Joe Biden actually isn’t Hillary Clinton, despite my earlier comparison. He’s a multiply-failed presidential candidate with a history of dubious comments, who to his everlasting shame presided over the Anita Hill hearings in 1991. For that matter, Bernie Sanders in 2020 cannot possibly be Bernie Sanders of 2016. That kind of lightning doesn’t strike twice.

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While Sanders’ legislative record on issues of gender and racial justice speaks for itself, he unquestionably has a tin ear when it comes to public dialogue in the era of intersectionality. Fairly or otherwise, many feminists now view him with suspicion as the Man Who Sank Hillary, and who tolerated too much boorish, sexist behavior among his supporters. Neither Biden nor Sanders, in fact, is the kind of candidate who can handle every offhand comment being finely parsed for signs of insensitivity or micro-aggression. They say dumb things sometimes, and unless you're a blaze-orange Republican president, the political realm doesn't tolerate that well these days.

I’ve barely mentioned the question of gender up to now. Joe and Bernie can’t help being guys, after all. But for the two leading Democratic presidential contenders to be gray-haired white dudes, at this historical moment above all others, feels like a cruel joke.

Of course it’s not mandatory for the Democrats to nominate a woman, although in the immediate aftermath of 2016, many of us assumed that would be the likely outcome. When you consider who the current president is and how he got there, and all the things he has said and done — and then factor in #MeToo and Christine Blasey Ford and the hundreds of women elected to office this year across the country by a massive wave of angry and activated female voters — it would seem deeply bizarre for the idea not to be taken seriously.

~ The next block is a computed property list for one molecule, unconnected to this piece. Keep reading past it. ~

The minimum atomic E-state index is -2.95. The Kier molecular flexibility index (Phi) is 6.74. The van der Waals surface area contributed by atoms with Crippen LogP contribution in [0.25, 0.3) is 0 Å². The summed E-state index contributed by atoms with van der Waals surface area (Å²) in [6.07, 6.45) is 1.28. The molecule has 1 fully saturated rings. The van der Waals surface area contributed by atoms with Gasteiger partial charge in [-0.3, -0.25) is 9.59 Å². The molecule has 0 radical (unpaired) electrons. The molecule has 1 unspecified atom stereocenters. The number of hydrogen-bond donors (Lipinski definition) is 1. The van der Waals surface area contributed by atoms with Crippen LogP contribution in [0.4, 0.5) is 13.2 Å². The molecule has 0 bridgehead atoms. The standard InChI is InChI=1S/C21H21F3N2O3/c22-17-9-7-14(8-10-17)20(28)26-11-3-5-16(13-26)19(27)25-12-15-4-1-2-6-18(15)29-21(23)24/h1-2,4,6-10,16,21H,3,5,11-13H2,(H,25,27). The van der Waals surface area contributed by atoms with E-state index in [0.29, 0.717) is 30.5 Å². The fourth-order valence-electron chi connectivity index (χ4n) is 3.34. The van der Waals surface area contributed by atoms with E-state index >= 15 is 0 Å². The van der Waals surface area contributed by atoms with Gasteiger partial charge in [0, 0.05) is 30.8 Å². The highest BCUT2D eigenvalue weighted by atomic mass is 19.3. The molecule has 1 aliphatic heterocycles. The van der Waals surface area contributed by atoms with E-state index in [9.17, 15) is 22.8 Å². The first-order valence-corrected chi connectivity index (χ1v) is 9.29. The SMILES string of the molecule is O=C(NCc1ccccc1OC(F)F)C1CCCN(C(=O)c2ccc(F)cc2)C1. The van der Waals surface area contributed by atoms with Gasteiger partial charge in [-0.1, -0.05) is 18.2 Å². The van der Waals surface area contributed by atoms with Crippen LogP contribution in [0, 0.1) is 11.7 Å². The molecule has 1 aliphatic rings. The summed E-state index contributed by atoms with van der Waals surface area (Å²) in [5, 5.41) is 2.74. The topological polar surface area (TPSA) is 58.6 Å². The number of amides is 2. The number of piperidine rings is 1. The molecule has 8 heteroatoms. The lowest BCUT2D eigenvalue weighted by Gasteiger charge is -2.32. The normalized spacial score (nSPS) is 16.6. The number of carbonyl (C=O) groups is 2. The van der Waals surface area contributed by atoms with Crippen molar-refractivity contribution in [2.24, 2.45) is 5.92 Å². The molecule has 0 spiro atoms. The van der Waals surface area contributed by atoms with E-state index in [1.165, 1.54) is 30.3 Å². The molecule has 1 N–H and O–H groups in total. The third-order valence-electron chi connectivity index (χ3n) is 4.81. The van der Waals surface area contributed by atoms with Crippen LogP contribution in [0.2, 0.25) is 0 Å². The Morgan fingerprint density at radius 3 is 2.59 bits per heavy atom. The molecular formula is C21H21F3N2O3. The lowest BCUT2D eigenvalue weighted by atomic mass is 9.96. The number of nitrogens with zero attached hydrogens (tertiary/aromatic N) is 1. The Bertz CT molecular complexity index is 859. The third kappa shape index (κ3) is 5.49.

Presumably it will. Elizabeth Warren, Kirsten Gillibrand and Kamala Harris are all thinking about it over the holidays, and all three have made conscious efforts to bridge the gap between Sanders-style progressives and Biden-style establishmentarians. If you were trying to grow a 2020 Democratic nominee in the lab, all three of those would be better options than the old guys. But in ways both subtle and obvious, fair and unfair, all three have already been undermined to some extent.

Warren is the likeliest to give it a whirl, but a Harvard professor from a deep blue state was always a reach. She did herself no favors with her ill-considered DNA reveal, which concluded that she has roughly the same amount of Native American ancestry as most white people whose European forebears got here in the 19th century or earlier. Gillibrand was badly damaged among many Democratic loyalists for her takedown of Al Franken, and promised during her re-election campaign in New York to serve her full term in the Senate. (Such promises are breakable, of course.)

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Harris has lower negatives than the other two, and is a tremendous public speaker. Every time she gets a moment on TV — grilling Jeff Sessions or Brett Kavanaugh, for instance — she sparks a wave of social media passion. Northern California lefties may dislike her for her prosecutor past, but speaking as a native, I can assure you that doesn’t matter. But let’s get real: A black woman from the West Coast, with minimal political experience and little or no national profile, has a huge hill to climb, especially against a pair of gruff and grumbly daddy-types recognized by 100 percent of everybody. It could happen. But it probably won’t.

In this context, with Democrats apparently heading toward a campaign collision that seems both unavoidable and profoundly undesirable, you really can’t blame Hillary Clinton for flirting with the idea of running for president one more time, after repeatedly saying she wouldn’t. Don’t get me wrong: That’s a terrible idea. But is it actually worse than what lies ahead?

 


Andrew O'Hehir

Andrew O'Hehir is executive editor of Salon.